TOKYO — A key consultative committee has strongly endorsed the development of Japan’s Quasi-Zenith GPS augmentation system and recommended that a messaging capability and perhaps other functions related to disaster management be added. The endorsement boosts the prospects of the Quasi-Zenith Satellite System (QZSS) to make the transition from a single-satellite technology demonstration to a key part of Japan’s space infrastructure, according to committee members.
An April 22 report by the QZSS Working Group at the Strategic Headquarters for Space Development (SHSP) —Japanese Prime Minister Naoto Kan’s top advisory body on space development — recommended Japan launch at least four extra satellites and preferably six, if the budget can be found, to create a robust system that can provide disaster communications as well as high-accuracy positioning services, according to working group member Kazuto Suzuki.
“This is not a headline grabber. This is real,” Suzuki said April 26. “The mission is to redefine the objective of QZSS … to a national project for sovereign rights for positioning and navigation.”
The Quazi-Zenith system calls for placing satellites in highly elliptical orbits to rebroadcast enhanced GPS navigation signals to hard-to-reach areas in Japan, such as urban canyons and mountainous terrain.
Last September, Japan launched its first Quasi-Zenith satellite, a technology demonstrator called Michibiki. Built by Mitsubishi Electric Corp. based on the company’s commercial DS2000 frame, Michibiki is finishing on-orbit testing, according to the Japan Aerospace Exploration Agency. A minimum of three satellites are required for round-the-clock coverage.
The working group recommended Japan launch the constellation in two stages, Suzuki said, with the first stage consisting of three additional satellites launched into elliptical orbits. In the second stage, three more satellites would be launched into geostationary orbits.
“The core question is whether Japan will have autonomous capability even if GPS is shut down for technical or political reasons,” Suzuki said
Suzuki said the working group’s decision should help break a series of administrative logjams that have held the system back for nearly a decade as the private sector and several government ministries argued over who was to control and fund a Japanese GPS system. In a 2007 compromise, it was agreed that the government would pay for the development, launch and test of one satellite, and postpone a decision on who would pay for and control a to-be-determined number of satellites until after the test satellite proved successful.
This spring’s recommendation comes at a time when Japan has become more aware that QZSS is not just a funding football but an essential part of the nation’s strategic infrastructure, Suzuki said.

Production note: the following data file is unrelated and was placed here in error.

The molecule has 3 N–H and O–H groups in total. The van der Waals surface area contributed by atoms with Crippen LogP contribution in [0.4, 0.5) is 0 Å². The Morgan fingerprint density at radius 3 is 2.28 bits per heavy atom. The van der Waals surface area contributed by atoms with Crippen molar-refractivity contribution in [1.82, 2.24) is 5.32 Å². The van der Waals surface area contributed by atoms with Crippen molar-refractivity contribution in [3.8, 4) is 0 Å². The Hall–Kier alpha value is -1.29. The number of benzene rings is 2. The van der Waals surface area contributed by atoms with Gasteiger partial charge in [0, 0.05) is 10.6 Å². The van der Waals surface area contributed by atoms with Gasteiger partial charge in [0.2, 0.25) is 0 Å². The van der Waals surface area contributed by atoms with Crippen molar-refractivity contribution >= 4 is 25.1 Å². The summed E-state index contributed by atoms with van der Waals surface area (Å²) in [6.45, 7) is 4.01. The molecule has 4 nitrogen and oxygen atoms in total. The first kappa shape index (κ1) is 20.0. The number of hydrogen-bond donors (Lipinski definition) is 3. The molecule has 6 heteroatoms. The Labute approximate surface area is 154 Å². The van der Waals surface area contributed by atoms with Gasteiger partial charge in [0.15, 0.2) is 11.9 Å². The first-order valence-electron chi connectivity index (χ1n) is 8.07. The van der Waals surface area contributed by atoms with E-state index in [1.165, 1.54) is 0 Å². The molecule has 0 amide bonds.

“In order to secure the autonomy of our navigation, and ensuring our national sovereign rights, the QZSS should be formed by seven satellites,” he said.
Suzuki said the QZSS also has been given added impetus by the growing awareness of the need for Japan to improve its disaster response capabilities following the March 11 earthquake and massive tsunami that overwhelmed the sea defenses of hundreds of kilometers of the Pacific coastline of northeast Japan, leaving more than 27,000 killed or missing.
The working group has recommended the development of special GPS-compatible electronic chips that can be put in mobile phones to create a short message service function at the very least, Suzuki said.
“So if, for example, a person has a mobile phone and is trapped under the rubble, they can send a message via QZSS to give their location,” he said.
In an April 25 email interview with Space News, SHSP Secretary General Hiroshi Yamakawa stressed that the recommendation was not a final step, but an important one that would inform several higher-level committees that will discuss the proposed configuration by the end of August for the following year’s budget. A final decision on the exact configuration will come in December, he said.
“It is correct to say that the [working group’s] decision is provisional, but it will be the most important element to make the final decision,” said working group member Satoshi Tsuzukibashi, who also is director of the Office of Defense Production Committee at the Japan Business Federation.
Tsuzukibashi said April 26 that the working group was recommending that Japan aim for a constellation of seven satellites that would enable the system to work seamlessly and provide greater positioning accuracy.
Launching and maintaining such a system would cost in the region of 230 billion yen ($2.8 billion) during the next decade, he said.
To save money, the SHSP may consider using a non-Japanese launcher, Suzuki said. “The question of cost includes the questions of launcher,” he said. “H-2A is too expensive, so there is the possibility that QZSS will be launched by some cheaper launcher, perhaps Russian ones. There is no decision yet, and it will be negotiated between SHSP and the Ministry of Finance.”